Kuala Lumpur Civil Cemetery, Cheras Road

Commonwealth War Graves at Kuala Lumpur Cheras Road Civil Cemetery

I’ve been spending a lot of time in cemeteries lately.

I’ve volunteered to assist The War Graves Photographic Project which, in association with the Commonwealth War Graves Commission (CWGC), aims to photograph the graves or memorials of every military casualty since WWI. In this way, family members who are unable to visit the graves of their loved ones due to the location can at least obtain a photo.

It’s an immense task as you can imagine. So far over 1.7 million named graves and memorials have been recorded.

Here in Malaysia, there are more than 6,500 graves in over 30 locations which are under the care of, or are known to, the CWGC.  Most of these are from WWII and from the Malaya Emergency period. The list also includes police casualties and dependents of military personnel. Some are in dedicated CWGC cemeteries such as those at Taiping and Labuan while others are in civil cemeteries. My involvement is to locate and photograph those graves in Malaysia which have not already been covered.

You might consider this a rather morbid pastime (and it is unpaid) but I think it is worthwhile. As well as providing a photographic record, this work helps to correct errors or misspellings in the Ministry of Defence’s lists which might otherwise prevent genealogists from tracing their relatives.

The Kuala Lumpur cemetery at Cheras Road is a civil one but the CWGC graves are in separate section which you can see in the background of the photo below (behind the hedge).

The CWGC section is in the background.

The CWGC graves are well maintained by Bangladeshi gardeners. Mr Faisal here is seen plucking a weed from the immaculate lawn.

Mr Faisal tending the grass at KL Cheras Road Civil Cemetery

Buried here are British, Indian, Gurkha, Australian, New Zealand, East African and Malaysian soldiers, sailors, airmen, police, civilians and dependants.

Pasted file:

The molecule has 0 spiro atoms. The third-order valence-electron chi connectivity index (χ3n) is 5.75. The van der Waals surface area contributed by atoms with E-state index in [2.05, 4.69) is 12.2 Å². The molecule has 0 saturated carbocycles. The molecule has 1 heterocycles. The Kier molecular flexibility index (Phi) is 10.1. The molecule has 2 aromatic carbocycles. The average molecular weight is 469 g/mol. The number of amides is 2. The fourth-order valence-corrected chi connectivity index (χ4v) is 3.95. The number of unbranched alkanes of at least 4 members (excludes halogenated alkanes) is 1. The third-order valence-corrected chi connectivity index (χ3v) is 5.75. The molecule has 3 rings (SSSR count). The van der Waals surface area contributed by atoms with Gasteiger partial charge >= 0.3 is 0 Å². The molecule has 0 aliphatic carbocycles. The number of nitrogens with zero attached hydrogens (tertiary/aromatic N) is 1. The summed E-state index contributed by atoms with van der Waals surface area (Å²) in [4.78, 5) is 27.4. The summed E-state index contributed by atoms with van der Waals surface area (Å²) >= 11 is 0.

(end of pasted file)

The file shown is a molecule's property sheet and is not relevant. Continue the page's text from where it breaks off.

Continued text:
Iban Tracker

The Sarawak Rangers were a small force of Iban trackers whose jungle skills were employed to seek out Communist terrorists during the Emergency. General Sir Gerald Templer, the Commander-in-Chief at the time, described the Ibans as the world’s best jungle trackers.


Venning Road Cemetery

Since writing this post there have been a number of comments regarding the former cemetery at Venning Road. As mentioned in one of the comments below,  when the Venning Road cemetery was redeveloped, the graves there were exhumed and the remains were reburied in a single mass grave at Cheras Road. This is the mass grave site.


The grave is marked only by a rather undignified metal sign which has faded and is almost illegible. Here is a close up of the sign:


This unsatisfactory state of affairs has been raised with the British High Commission in Kuala Lumpur and they have agreed up the matter with the concerned parties. The High Commission was sent a reminder in September 2017.

2018 Update

Since writing the above comment Isabel Woodward advised me that there is now a memorial on the mass grave site for those exhumed from Venning Road (see Isabel’s comment below). Here are Isabel’s photos of the memorial:


This new memorial is a big improvement on the old metal sign but it is a pity that there are no names of the individuals concerned. I suspect that no record of the graves exhumed was made, or if it was, it can no longer be found.

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